The expert panel reached consensus on 78% of the options rated on the 9-point scale. The responses suggest that physicians can make provisional diagnoses with some confidence and that pharmacological and nonpharmacological interventions are selected differentially based on diagnosis and other salient demographic and medical features. BNZs are recommended when no data are available, when there is no specific treatment (e.g., personality disorder), or when they may have specific benefits (e.g., intoxication). No single SGA emerges as a nonspecific replacement for haloperidol; instead, different SGAs are preferred in various circumstances consistent with current evidence. To the degree that haloperidol is recommended, it is almost always in combination with a BNZ; haloperidol alone is preferred only in the medically compromised. In contrast, the SGAs are more often recommended for use alone, and the panel would avoid combining BNZs with some SGAs. Oral risperidone alone or combined with a BNZ receives strong support in a variety of situations. Oral olanzapine was rated very similarly to risperidone, with slightly higher ratings than risperidone in situations where it has been studied (e.g., schizophrenia, mania) and slightly lower ratings where it has not been studied or safety may be a concern; there was less support for combining oral olanzapine with a BNZ. For oral treatment of agitation related to schizophrenia or mania, olanzapine alone, risperidone alone or combined with a BNZ, and haloperidol plus a BNZ are first line, with strong support also for combining divalproex with the antipsychotic for presumed mania. Oral ziprasidone and quetiapine generally received similar second-line ratings in most situations. If a parenteral agent is needed, I.M. olanzapine alone received somewhat more support than I.M. ziprasidone alone; however, there was more support for I.M. ziprasidone alone or combined with a BNZ than for I.M. olanzapine plus a BNZ, probably reflecting safety concerns. For example, for a provisional diagnosis of schizophrenia, first-line parenteral options are I.M. olanzapine or ziprasidone alone or I.M. haloperidol or ziprasidone combined with a BNZ. Neither of the new parenteral formulations received as much support as traditional agents (I.M. BNZs, I.M. haloperidol) when no data are available or the diagnosis involves medical comorbidity or intoxication. When initial intervention with risperidone, ziprasidone, or haloperidol is unsuccessful, the panel recommended adding a BZD to the antipsychotic. However, when initial treatment with olanzapine or quetiapine is unsuccessful, increasing the dosage is recommended. Perphenazine was consistently rated second line and droperidol and chlorpromazine received third-line ratings throughout.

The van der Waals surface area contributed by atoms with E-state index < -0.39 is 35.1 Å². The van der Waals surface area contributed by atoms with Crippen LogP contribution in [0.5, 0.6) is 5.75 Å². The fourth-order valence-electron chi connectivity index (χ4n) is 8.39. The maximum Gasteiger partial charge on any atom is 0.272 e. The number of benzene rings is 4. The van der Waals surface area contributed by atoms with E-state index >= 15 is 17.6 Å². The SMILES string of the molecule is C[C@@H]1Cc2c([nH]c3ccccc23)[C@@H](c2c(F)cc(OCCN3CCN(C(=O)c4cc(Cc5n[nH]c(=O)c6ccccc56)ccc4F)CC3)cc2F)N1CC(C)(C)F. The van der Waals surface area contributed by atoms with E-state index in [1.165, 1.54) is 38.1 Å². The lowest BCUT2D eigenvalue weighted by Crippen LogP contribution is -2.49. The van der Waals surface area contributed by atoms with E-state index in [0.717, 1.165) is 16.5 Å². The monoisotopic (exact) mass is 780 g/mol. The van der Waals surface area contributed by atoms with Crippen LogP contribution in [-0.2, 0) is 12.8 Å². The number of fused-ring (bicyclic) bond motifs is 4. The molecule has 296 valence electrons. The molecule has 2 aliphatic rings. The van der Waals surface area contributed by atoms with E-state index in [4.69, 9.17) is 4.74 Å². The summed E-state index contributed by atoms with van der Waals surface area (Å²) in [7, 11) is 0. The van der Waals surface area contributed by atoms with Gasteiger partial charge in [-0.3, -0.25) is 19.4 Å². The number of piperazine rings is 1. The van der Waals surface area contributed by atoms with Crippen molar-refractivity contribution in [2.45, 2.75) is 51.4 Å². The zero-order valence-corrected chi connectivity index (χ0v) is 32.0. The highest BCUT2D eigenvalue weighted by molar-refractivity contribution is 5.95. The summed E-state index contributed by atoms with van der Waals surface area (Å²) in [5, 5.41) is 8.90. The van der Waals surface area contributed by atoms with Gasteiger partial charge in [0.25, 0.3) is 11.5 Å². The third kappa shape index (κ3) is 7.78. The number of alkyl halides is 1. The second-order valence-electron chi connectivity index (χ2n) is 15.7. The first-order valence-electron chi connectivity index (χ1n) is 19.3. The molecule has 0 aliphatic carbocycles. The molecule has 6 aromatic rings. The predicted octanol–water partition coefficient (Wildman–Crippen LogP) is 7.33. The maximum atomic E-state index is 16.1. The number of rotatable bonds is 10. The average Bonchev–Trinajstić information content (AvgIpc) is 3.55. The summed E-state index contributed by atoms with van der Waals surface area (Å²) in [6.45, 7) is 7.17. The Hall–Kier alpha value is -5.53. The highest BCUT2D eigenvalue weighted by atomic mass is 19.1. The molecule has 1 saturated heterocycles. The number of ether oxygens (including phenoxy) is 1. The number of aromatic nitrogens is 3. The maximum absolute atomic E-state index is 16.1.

Within the limits of expert opinion and with the expectation that future research data will take precedence, these guidelines suggest that the SGAs are now preferred for agitation in the setting of primary psychiatric illnesses but that BNZs are preferred in other situations.